☕ Coffee Journey - Espresso

Photo Credit: Di Bella Coffee

Welcome back to my Coffee Journey, a joint post for A - Z 2022 and Ultimate Blog Challenge. 

Today it's all about Espresso, the heart of every coffee beverage.

Espresso is used to describe the method of brewing, in which hot water is forced under pressure through a compressed bed of finely ground coffee. It's is the base for every steam-heated, steam-frothed milk beverage you may call your favorite: Caffè Latte, Cappuccino, Caffè Macchiato,...

Espresso has its roots in Italy, where this type of coffee preparation emerged in Milan around 1900. There, before the introduction of other methods, it was prepared exclusively with steam and served in bars only at the counter.

The name espresso goes back to so-called "coffee locomotives" manufactured between 1840 and 1870. Their name alludes to the analogy of preparing coffee with steam and a steam locomotive. Luigi Bezzera of Milan was able to capitalize on the popularity of the association of coffee with steam-powered express trains when he patented the first machine for caffè espresso. 

However, Espresso is just one method of making coffee: my favourite way for example is using my French Press. Technically this is not "brewing", but "steeping".  Here's a post on how to make coffee using a French Press.

Photo Credit: Rachel Brenner on Unsplash

Other people like their siphon brewer or mock pot, or they practice pour over. And then there is filtration or drip coffee.

Due to the strong roasting, the ground coffee for espresso contains less caffeine (about 212 mg of caffeine per 100 grams of liquid brewed coffee) than an equal amount of ground coffee for filter coffee. Accordingly, with the typical portion sizes, the amount of caffeine per cup of espresso is also lower than per cup of filter coffee. 

In case you were wondering.


Let's talk about the three components of an espresso shot:

Crema, Body and Heart.

I know, I know. You've been spending all your life believing your mental and physical wellbeing was all about Mind, Body and Heart.

Sorry to burst your bubble. Speaking of...

Crema is formed during the extraction process when water and coffee bean oils emulsify. After coffee beans are roasted, they begin to release CO2. Most of that is released into the air between roasting and grinding, but what CO2 remains in the cells is released during grinding. 

When hot water hits the coffee grounds with the high pressure of an espresso machine, the water emulsifies the oils in the coffee and then gets supersaturated with CO2, resulting in lots of tiny bubbles that make up the foamy layer of crema. 

The fresher your coffee is, the more foam you're going to have, so consider it a quality feature.

Crema usually tastes more bitter than the espresso itself. If you separate the crema from the coffee and drink the coffee, it’s going to be sweeter. Because of crema’s intense flavour, there are different opinions on dealing with it. Some recommend skimming it off the espresso, while others recommend stirring it in.

The middle layer is called the body and should be a caramel brown color.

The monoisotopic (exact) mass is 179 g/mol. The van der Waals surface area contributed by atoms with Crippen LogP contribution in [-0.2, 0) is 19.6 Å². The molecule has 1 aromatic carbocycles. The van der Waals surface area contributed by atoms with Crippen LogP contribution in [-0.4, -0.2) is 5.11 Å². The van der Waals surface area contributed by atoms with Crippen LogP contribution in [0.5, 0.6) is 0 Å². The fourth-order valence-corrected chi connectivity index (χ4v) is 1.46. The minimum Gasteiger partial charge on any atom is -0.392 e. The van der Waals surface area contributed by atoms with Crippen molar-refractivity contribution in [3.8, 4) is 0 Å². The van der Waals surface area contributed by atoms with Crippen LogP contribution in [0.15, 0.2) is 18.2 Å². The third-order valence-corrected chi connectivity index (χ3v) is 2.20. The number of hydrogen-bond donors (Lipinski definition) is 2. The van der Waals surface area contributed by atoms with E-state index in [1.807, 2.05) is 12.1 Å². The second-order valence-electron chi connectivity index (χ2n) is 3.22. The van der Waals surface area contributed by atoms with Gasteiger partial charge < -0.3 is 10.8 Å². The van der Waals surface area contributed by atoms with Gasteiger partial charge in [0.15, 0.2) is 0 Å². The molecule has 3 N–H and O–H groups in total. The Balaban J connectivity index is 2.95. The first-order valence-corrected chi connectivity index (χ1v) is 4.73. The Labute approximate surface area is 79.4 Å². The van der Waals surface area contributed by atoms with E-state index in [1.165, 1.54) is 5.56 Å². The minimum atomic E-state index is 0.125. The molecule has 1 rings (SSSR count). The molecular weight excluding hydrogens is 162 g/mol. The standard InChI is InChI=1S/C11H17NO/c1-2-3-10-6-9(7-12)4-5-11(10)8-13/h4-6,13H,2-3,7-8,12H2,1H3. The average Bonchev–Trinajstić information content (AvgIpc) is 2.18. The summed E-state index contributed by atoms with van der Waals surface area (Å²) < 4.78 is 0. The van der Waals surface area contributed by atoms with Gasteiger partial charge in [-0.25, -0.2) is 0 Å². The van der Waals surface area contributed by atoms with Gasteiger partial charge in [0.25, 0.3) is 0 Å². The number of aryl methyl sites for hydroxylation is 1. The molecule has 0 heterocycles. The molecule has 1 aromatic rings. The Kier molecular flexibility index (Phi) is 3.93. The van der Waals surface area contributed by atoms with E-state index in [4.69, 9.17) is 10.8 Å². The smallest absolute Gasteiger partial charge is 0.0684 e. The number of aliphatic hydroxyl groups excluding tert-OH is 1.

Finally on the bottom of the espresso shot it the heart of the espresso. Its color should be a deep, rich brown. The heart of the espresso contains the bitter qualities, which balance out the sweetness of the crema and the espresso's aroma. 


That was a lot to take in!

You sure deserve a coffee break now. I do hope you're going after an espresso!

Photo by Nathan Dumlao on Unsplash

PS: Nespresso capsules may be super convenient and pretty looking, but if you're about good coffee, keep looking ;-) And it's not that I didn't adore George Clooney. 

PPS: In my book "expresso" is not an acceptable alternative proncuntation. Only exception: your native language is Spanish or Portuguese. 

PPPS: I have a theory about people and their coffee. Whether you prefer black coffee or your latte says a lot about your personality. More about it in my letter X post.


  1. So much to know about expresso..these days I shifted to my black coffee as am on no dairy ...so cool to know about creme layer...i never realised how it's formed

    Loved ur post and craving for coffee now :)

    Dropping by from A to Z –

  2. These really are delightful posts Tamara. I literally felt new appreciation for my morning cup of coffee today. And I had a number of misconceptions about espresso which you've cleared up.

  3. I think that's a lot of work to go through for a cup of coffee and I think it's too strong for me. Yes to George Clooney!

    Janet’s Smiles

  4. You might get me checking out Starbucks yet, Tamara. This coffee thing is very interesting. Good to know that there is less caffeine in expresso than filtered coffee.

  5. Popping in to try again!

    I don’t even drink coffee, except on the rare occasion when I’m trying to help a headache, but I enjoyed your history of the different types of coffee.

    And I do enjoy using my French press, although I use mine for herbal tea, lol!

    God bless!
    Ridge Haven Homestead

  6. This was a great post, by the way. Good on you, Tamara - we are all the recipients of an education through your blog posts!

  7. I had no idea that espresso had a lower caffeine content than regular brewed coffee. I don't why, I just always assumed it had more caffeine.

  8. Both of my children are very much into espresso... but I've never warmed to it. I guess as I like my coffee not so strong.

  9. My sister in law swears by using a French Press to make her coffee. I had no idea that espresso was lower in caffeine. Weekends In Maine


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